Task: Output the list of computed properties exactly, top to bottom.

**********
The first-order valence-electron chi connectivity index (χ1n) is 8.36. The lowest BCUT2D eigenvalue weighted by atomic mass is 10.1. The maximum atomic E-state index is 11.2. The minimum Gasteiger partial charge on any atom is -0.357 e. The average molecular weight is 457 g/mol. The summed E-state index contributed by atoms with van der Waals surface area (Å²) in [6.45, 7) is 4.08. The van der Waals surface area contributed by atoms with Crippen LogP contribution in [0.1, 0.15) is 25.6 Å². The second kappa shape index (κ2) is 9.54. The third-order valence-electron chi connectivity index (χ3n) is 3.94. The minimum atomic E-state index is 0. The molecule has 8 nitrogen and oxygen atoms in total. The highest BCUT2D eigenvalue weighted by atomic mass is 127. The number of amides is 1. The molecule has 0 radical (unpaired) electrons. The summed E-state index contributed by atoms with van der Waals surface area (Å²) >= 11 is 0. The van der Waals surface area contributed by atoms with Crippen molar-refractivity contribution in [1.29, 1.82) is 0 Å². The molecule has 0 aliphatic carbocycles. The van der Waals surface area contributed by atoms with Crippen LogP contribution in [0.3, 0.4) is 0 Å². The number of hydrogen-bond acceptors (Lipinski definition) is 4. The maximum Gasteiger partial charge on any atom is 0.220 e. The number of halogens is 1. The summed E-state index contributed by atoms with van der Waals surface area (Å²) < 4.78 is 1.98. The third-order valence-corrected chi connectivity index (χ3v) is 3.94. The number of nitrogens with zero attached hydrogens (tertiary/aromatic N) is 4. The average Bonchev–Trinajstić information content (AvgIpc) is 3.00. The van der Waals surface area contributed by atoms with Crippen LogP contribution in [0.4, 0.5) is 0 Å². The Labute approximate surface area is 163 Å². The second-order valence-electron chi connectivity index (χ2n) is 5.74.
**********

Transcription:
The first-order valence-electron chi connectivity index (χ1n) is 8.36. The lowest BCUT2D eigenvalue weighted by atomic mass is 10.1. The maximum atomic E-state index is 11.2. The minimum Gasteiger partial charge on any atom is -0.357 e. The average molecular weight is 457 g/mol. The summed E-state index contributed by atoms with van der Waals surface area (Å²) in [6.45, 7) is 4.08. The van der Waals surface area contributed by atoms with Crippen LogP contribution in [0.1, 0.15) is 25.6 Å². The second kappa shape index (κ2) is 9.54. The third-order valence-electron chi connectivity index (χ3n) is 3.94. The minimum atomic E-state index is 0. The molecule has 8 nitrogen and oxygen atoms in total. The highest BCUT2D eigenvalue weighted by atomic mass is 127. The number of amides is 1. The molecule has 0 radical (unpaired) electrons. The summed E-state index contributed by atoms with van der Waals surface area (Å²) >= 11 is 0. The van der Waals surface area contributed by atoms with Crippen molar-refractivity contribution in [1.29, 1.82) is 0 Å². The molecule has 0 aliphatic carbocycles. The van der Waals surface area contributed by atoms with Crippen LogP contribution in [0.3, 0.4) is 0 Å². The number of hydrogen-bond acceptors (Lipinski definition) is 4. The maximum Gasteiger partial charge on any atom is 0.220 e. The number of halogens is 1. The summed E-state index contributed by atoms with van der Waals surface area (Å²) < 4.78 is 1.98. The third-order valence-corrected chi connectivity index (χ3v) is 3.94. The number of nitrogens with zero attached hydrogens (tertiary/aromatic N) is 4. The average Bonchev–Trinajstić information content (AvgIpc) is 3.00. The van der Waals surface area contributed by atoms with Crippen LogP contribution in [0.4, 0.5) is 0 Å². The Labute approximate surface area is 163 Å². The second-order valence-electron chi connectivity index (χ2n) is 5.74.